As it says on the bill, “Complaints of overcharge on water bills must be made on or before the 16th day of the month in which such bills are rendered and all water bills against which no claim has been made within such time set forth above shall be considered correct and must be paid…”

It therefore behooves one to structure one’s life, including scheduling of vacations, around looking for this bill in the mail, given the brief time window for complaints. Not to mention hoping the Post Office doesn’t exceed its 7-10 day expectation of delivery.

One of hundreds of leaks that former Water Board director Paul Drof contended lurk below the streets and sidewalks of Niagara Falls erupts to the surface last year on West Rivershore Drive.

That’s just the beginning, however. A lengthy writ on the Water Board’s website informs us that, “WHEREAS, the Niagara Falls Water Board (“NFWB”) receives claims from customers challenging high water and or sewer bills… (and) WHEREAS, it is within the sole discretion of the NFWB to charge and collect penalties and interest… (and) WHEREAS, claims for overcharge that are supported by sufficient facts may warrant consideration by the NFWB…”

NOW THEREFORE BE IT RESOLVED (that) Users(‘ bills) must be at least 2.5 times higher than the average actual bill over the past year to qualify… (all other) Customer accounts must be current… Claims are limited to one every two (2) years… Adjustments for both water and sewer, combined, may not exceed $1,000.00 per claim, without Board resolution and approval (which would apply to even the modest bill discussed above)… All claims based upon leaks must be repaired within 1 – 2 weeks of initial discovery by the claimant/customer (so keep close tabs on your property while you’re vacationing in Costa del Sol).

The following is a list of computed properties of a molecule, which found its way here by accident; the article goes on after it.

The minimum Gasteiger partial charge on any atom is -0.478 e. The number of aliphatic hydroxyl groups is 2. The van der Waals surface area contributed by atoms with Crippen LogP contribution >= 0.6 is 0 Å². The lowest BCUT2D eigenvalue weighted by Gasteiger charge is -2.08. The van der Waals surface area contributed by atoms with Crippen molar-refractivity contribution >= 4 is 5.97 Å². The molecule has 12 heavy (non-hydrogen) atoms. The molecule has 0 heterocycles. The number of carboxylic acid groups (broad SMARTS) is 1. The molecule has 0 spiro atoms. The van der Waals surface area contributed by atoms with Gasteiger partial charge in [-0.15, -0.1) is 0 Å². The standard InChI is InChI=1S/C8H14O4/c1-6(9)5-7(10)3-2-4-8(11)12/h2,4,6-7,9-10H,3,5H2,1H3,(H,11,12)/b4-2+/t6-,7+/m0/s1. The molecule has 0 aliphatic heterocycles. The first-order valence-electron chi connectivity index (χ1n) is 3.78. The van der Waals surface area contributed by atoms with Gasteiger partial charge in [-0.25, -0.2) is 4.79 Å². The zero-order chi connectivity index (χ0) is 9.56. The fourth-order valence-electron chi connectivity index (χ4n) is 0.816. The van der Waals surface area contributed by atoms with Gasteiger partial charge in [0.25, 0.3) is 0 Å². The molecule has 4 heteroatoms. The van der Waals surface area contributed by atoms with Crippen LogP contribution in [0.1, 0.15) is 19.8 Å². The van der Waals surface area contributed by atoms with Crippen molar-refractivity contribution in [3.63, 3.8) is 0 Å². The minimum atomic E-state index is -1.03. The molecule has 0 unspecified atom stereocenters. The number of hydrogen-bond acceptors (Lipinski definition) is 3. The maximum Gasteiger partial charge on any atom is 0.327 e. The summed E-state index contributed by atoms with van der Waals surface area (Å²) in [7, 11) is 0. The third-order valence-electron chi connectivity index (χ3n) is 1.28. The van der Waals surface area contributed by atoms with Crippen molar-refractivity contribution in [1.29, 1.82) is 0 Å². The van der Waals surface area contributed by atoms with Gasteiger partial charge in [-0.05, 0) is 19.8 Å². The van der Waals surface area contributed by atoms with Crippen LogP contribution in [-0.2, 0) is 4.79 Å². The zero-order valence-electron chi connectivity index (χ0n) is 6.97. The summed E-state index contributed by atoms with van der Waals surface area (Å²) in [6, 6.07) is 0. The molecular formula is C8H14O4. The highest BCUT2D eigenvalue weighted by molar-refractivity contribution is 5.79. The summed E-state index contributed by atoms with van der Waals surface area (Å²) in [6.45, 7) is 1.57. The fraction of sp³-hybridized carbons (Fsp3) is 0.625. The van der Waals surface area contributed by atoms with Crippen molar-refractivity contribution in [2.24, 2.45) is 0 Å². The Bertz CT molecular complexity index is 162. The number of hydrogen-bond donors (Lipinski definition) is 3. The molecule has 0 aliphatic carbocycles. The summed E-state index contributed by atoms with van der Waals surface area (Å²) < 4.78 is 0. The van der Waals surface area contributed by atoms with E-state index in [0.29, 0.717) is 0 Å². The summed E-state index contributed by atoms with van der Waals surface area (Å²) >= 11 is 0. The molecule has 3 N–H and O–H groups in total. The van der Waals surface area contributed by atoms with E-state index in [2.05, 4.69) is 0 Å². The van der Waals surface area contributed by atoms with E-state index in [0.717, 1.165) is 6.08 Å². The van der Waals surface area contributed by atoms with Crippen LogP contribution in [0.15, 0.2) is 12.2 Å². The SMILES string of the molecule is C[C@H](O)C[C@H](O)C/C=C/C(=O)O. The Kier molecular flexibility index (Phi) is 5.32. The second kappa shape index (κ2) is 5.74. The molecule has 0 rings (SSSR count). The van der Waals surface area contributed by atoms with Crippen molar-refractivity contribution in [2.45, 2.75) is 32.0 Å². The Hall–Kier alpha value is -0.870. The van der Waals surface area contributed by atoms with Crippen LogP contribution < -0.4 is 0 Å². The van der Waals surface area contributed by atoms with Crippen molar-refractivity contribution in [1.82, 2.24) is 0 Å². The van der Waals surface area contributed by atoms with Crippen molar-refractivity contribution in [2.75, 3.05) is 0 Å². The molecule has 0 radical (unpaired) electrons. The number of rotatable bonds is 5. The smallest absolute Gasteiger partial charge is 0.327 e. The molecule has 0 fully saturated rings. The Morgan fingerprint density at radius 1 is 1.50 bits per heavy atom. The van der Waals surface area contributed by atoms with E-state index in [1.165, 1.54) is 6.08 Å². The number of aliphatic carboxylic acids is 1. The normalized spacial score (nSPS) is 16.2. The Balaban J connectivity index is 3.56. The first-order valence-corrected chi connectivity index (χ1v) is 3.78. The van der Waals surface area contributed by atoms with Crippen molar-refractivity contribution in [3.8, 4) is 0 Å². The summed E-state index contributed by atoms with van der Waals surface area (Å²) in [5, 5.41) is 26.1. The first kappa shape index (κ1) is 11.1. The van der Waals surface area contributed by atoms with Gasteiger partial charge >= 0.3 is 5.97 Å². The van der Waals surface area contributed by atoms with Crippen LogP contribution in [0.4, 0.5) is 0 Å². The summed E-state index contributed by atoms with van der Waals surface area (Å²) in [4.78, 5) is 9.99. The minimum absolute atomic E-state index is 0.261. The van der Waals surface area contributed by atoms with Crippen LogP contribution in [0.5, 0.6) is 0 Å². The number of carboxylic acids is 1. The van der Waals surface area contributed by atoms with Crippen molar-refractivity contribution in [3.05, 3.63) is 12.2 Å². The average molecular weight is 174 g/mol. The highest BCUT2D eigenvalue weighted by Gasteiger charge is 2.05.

“The Water Board gives you two weeks to challenge the bill for things just like this. I feel that time period should be extended,” stated City Council candidate Robert Pascoal, “and they should make it prominent on the bill.”

“Do amounts and circumstances like that which we describe above, the $1989.10 surprise, ever lead to forgiveness of some or all of the balance, to your knowledge?” we asked Mr. Pascoal.

“Yes. Forgiveness has been granted. But they (the Water Board) can be tough. It isn’t the first time this has happened and it can be devastating to a person’s budget.

“The LAGN (Landlords’ Association of Greater Niagara) looked into a monitoring system that anyone could subscribe to utilizing the wireless meters that are in use today. The monitoring of these meters at say weekly intervals could point to anomalies in waster usage and alert the landlord/consumer to a problem well in advance of the quarterly read,” he added.

Bob Pascoal

“I’m a problem solver. I learn about a problem. I investigate it,” said Mr. Pascoal. “I reach out to people with experience. A monitoring system is one thing that could have a major impact on people’s lives.”